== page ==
The latest nanny statist smackdown comes from where you would least expect: the BBC.
In an extraordinary episode of BBC 4 show More or Less, the unscientific claims from Public Health England are finally challenged head on in a train wreck interview with PHE head of nutrition science, Dr Louis Levy.
In an extraordinary exchange, show presenter and economist Tim Harford put to Levy the findings of PHE’s own expert report which found that there is a lack of evidence that sugar consumption is problematic for adults. Levy initially responds by repeating the claims that sugar is problematic for weight gain because a higher sugar intake increases calorie consumption.
Harford, however, does not let him get off lightly:
Harford: I'm just looking at the [Public Health England’s 2015] committee report and it does say there's insufficient evidence of appropriate quality to draw conclusions on the impact of sugar intake on the majority of cardiometabolic outcomes in adults including bodyweight. That's from the committee's own report.
Levy: Yeah. So I was talking when I gave you my statement, I was talking about the link particularly for children. I mean, there was good evidence for children and there’s no reason to believe that the evidence would be any different for adults, although obviously as it said, there wasn't as much evidence for that.
Harford: So I did read the evidence correctly then they didn't manage to find the link between sugar…
Harford: ...and body weight in an adults.
Levy: They didn't find good studies that allowed them to make the same conclusion as they were able to draw in children.
Harford: Yeah, but I mean they did have some randomized controlled trials...
Harford: ...that seemed not to find an association.
Levy: So there are some studies that find that association. However, overall when you take the body of the evidence together, they concluded that there was an association between sugar intake and weight.
Harford: Although just to underline, they found that for children, not adults.
Levy’s willingness to repeatedly mischaracterize the evidence is extraordinary. Levy says, for example, that “there’s no reason to believe that the evidence would be any different for adults,” while in fact there is evidence, from the gold standard of research, randomised controlled trials.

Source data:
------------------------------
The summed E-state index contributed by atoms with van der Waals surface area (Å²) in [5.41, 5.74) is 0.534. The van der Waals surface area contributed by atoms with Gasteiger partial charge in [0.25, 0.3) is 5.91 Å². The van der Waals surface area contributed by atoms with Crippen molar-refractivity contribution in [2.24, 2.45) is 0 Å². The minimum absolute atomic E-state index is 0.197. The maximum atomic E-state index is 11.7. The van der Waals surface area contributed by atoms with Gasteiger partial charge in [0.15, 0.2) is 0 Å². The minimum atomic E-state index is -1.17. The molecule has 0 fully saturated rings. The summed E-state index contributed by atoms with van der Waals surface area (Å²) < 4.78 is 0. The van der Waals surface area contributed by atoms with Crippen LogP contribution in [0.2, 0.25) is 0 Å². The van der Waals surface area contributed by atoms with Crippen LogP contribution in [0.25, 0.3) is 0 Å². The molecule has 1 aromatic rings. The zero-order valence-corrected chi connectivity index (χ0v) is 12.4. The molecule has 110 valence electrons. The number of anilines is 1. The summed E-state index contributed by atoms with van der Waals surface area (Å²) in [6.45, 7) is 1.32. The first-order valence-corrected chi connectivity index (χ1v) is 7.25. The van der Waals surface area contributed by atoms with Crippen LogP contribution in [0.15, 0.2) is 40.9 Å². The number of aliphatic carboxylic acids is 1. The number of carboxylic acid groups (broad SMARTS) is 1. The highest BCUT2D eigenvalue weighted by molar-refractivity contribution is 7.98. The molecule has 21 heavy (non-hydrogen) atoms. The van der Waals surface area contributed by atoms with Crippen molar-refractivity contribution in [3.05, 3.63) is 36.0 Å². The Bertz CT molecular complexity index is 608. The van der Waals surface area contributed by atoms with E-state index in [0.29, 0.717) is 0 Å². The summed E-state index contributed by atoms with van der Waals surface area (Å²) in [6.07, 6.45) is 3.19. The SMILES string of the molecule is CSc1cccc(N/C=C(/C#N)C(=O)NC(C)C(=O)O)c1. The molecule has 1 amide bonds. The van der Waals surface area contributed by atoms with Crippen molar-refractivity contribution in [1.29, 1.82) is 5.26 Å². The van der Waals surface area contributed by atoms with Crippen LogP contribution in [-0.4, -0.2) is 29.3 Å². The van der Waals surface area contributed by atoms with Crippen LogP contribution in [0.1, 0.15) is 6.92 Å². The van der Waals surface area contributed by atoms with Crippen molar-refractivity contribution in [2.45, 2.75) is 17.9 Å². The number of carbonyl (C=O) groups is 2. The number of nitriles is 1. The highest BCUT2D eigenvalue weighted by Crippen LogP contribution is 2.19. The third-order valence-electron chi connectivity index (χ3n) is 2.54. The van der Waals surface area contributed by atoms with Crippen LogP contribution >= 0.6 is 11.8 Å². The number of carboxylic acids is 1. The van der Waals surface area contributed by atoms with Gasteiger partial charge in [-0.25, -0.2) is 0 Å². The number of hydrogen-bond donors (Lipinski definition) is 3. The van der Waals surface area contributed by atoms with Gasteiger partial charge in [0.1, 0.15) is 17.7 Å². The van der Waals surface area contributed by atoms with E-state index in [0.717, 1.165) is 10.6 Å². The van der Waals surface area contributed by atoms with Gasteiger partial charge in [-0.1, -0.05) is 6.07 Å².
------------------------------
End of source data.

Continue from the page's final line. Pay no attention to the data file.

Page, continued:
This is shameful behaviour from a public body that has a revenue of £4.5 billion. Importantly, this exchange finally puts to shame the mirage that Public Health England are neutral arbiters of scientific fact and not political activists.
As is outlined earlier in the show, in an interview with Institute of Economic Affairs' Head of Lifestyle Economics and ASI Fellow Christoper Snowdon, the government’s own data shows sugar consumption is actually declining
Since 1992 added sugar consumption has fallen by about 28%, according to the Family Food Survey. Since 2000, adult consumption of sugar has fallen by about 10%, teenage sugar consumption has fallen by 18%, and since 1997 sugar consumption amongst younger children has fallen by 29%, according to the National Diet and Nutrition Survey.
It turns out that the only reason the headlines and messaging is so apocalyptic about sugar is because Public Health England halved the guidelines for acceptable level of sugar in one’s diet from 10 per cent of daily calorie intake down to 5 per cent in 2015 on the basis of weak evidence of the impact of sugar. This was on the basis of the aforementioned committee report that did not, in fact, find sugar is problematic for adults.
The pin’n’mix attitude to sugar stats by Public Health England does leave a rather sour taste in the mouth.